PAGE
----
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Key re-invents his own history yet again

Hon Dr Michael Cullen
Minister of Finance

7 May 2008 Media Statement

Key re-invents his own history yet again

John Key’s claim that he supported the government purchase of the rail tracks in 2004 is yet another revisionist interpretation of his own history, Finance Minister Michael Cullen said.

In 2004, Mr Key railed against the purchase of the track system, saying it would lead to ‘pork-barrel politics’, ‘political interference’ in investment decisions, and inevitable investments in services of ‘questionable economic value’.

Yet this morning on Breakfast, Mr Key said that “…owning the tracks, that’s a pretty sound idea.”

“Being in government is about telling people what you really believe and setting out a long-term plan for the future,” Dr Cullen said.

“Yet John Key can’t seem to remember what he actually believes or what he has said in the not-too-distant past on a growing number of issues. His comments today that government ownership of the track is a ‘pretty sound idea’ is completely at odds with the attack he led against the government’s buy back of the tracks in 2004.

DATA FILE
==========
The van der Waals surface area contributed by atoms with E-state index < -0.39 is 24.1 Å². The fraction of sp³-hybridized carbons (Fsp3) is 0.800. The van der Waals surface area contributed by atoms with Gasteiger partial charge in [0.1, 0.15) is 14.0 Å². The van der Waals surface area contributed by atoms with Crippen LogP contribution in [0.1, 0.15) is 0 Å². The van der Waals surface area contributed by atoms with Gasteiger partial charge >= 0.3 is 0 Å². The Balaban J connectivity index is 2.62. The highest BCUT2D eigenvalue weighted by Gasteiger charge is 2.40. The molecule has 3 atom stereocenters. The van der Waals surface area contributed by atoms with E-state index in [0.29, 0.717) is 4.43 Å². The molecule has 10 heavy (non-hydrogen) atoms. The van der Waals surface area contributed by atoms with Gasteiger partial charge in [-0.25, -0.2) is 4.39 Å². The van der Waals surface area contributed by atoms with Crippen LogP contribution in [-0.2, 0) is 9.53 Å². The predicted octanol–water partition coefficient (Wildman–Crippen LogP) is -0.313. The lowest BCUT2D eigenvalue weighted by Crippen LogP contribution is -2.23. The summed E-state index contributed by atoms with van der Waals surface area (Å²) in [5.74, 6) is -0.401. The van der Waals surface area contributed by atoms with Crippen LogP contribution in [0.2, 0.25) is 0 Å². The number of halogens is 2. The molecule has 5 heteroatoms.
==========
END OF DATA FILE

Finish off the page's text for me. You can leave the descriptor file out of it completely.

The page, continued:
“I certainly remember being attacked by Mr Key over the track buy back and I find it hard to believe that he doesn’t remember his own comments. He clearly believes that government ownership of the rail network will inevitably lead to politicised investment decisions. Why not just say that and have an honest debate with us?

“He was also critical of the purchase of the track because it would require taxpayer investment to improve it, much as he is saying today with the government’s purchase of Toll’s rail and ferry business. Who knows what he’ll be saying about rail investment in a few years time.

“From supporting the war in Iraq to pretending he opposed it, to being a climate change sceptic to having always believed in it, to his total confusion over Treaty settlement policy, John Key has shown time and time again that he doesn’t know where he stands on the issues that matter.

“For a man that want to be Prime Minister by Christmas, that’s just not good enough.”


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